Social workers are treating parental drinking less seriously than other forms of substance misuse despite nearly one in three children living in homes where at least one parent binge drinks according to a report by the children’s commissioner for England.
The commissioner’s Silent Voices report says that problems with parental drinking come to social workers’ attention later than issues with drug use and that social workers tend to class drinking as putting children “in need” rather than “at risk”.
“The effects of parents’ alcohol misuse on children may be hidden for years while children try to both cope with the impact on them, and manage the consequences for their families,” said children’s commissioner Maggie Atkinson.
She said more support services were needed to help families with alcohol problems earlier and that social workers needed more training so that they do not underestimate the risk parental drinking poses to children.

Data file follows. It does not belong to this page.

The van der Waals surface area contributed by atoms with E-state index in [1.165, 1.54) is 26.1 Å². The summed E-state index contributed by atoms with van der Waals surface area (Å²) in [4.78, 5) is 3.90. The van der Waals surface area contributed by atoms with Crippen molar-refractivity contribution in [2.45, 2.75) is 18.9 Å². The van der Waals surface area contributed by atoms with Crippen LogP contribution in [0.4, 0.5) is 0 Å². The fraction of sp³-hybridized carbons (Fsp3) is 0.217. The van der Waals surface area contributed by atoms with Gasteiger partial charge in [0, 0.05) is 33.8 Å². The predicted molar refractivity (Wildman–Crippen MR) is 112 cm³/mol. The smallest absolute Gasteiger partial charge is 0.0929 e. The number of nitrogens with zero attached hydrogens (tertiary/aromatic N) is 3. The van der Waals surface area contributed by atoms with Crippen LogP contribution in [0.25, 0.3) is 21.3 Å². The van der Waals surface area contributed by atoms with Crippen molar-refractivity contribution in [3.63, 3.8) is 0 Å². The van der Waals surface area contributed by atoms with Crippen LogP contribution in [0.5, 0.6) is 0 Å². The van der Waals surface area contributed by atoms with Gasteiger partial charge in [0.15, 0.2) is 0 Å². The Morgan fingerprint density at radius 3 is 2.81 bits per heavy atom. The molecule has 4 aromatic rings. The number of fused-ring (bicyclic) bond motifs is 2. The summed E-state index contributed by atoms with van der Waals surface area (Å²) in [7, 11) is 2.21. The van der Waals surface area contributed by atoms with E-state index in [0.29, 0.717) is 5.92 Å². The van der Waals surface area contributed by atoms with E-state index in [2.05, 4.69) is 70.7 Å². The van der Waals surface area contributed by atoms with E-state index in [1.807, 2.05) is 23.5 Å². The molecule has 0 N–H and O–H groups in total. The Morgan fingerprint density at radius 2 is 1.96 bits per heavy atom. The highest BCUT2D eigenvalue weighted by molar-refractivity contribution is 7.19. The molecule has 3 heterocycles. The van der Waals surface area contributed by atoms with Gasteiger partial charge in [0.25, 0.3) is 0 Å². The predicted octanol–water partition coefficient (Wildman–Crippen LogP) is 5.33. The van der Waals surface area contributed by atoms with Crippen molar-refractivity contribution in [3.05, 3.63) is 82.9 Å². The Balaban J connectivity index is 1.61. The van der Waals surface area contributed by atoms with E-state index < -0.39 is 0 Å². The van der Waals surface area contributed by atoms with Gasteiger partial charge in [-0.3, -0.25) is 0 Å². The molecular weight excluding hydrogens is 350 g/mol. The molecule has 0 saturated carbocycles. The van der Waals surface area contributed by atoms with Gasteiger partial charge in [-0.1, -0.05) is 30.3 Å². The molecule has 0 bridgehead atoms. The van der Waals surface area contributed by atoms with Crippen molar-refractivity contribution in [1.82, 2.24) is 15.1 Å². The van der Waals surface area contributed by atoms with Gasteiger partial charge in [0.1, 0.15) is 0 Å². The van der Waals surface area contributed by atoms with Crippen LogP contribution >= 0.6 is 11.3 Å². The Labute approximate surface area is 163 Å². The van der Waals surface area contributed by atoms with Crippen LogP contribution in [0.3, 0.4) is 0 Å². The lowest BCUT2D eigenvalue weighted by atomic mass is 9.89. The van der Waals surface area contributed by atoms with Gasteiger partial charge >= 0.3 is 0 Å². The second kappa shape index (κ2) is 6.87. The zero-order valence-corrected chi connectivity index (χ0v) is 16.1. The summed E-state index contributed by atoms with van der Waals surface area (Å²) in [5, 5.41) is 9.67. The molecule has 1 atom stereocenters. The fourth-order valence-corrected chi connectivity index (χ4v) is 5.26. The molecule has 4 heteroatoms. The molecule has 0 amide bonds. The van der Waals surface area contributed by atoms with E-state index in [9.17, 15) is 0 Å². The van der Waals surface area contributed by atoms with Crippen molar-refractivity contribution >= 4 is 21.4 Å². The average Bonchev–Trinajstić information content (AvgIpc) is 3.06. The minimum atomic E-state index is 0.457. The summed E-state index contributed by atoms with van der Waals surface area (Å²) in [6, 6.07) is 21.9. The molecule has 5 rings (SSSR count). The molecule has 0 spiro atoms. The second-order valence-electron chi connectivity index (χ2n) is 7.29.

“The problem affects large numbers of children who never come to the notice of children’s social care. They should not need to do so if there are services prepared to support them and their families at an earlier stage,” she said.
But Amy Norris, a spokeswoman for the College of Social Work, said social workers assessed alcohol misuse on the same basis as for abuse of other substances.
“As a social worker, I look at the impact of any substance misuse on the child and that’s how I make my assessment of how to help the family and the child,” she said.
“I wouldn’t say alcohol misuse is treated any less seriously than substance misuse because you’re not looking at the actual substance – you’re looking at how it impacts on the family and if the impact is the same for someone taking crack cocaine as for someone taking alcohol then you would act accordingly.”
Community Care Inform research review: Evidence-based research on alcohol misuse among parents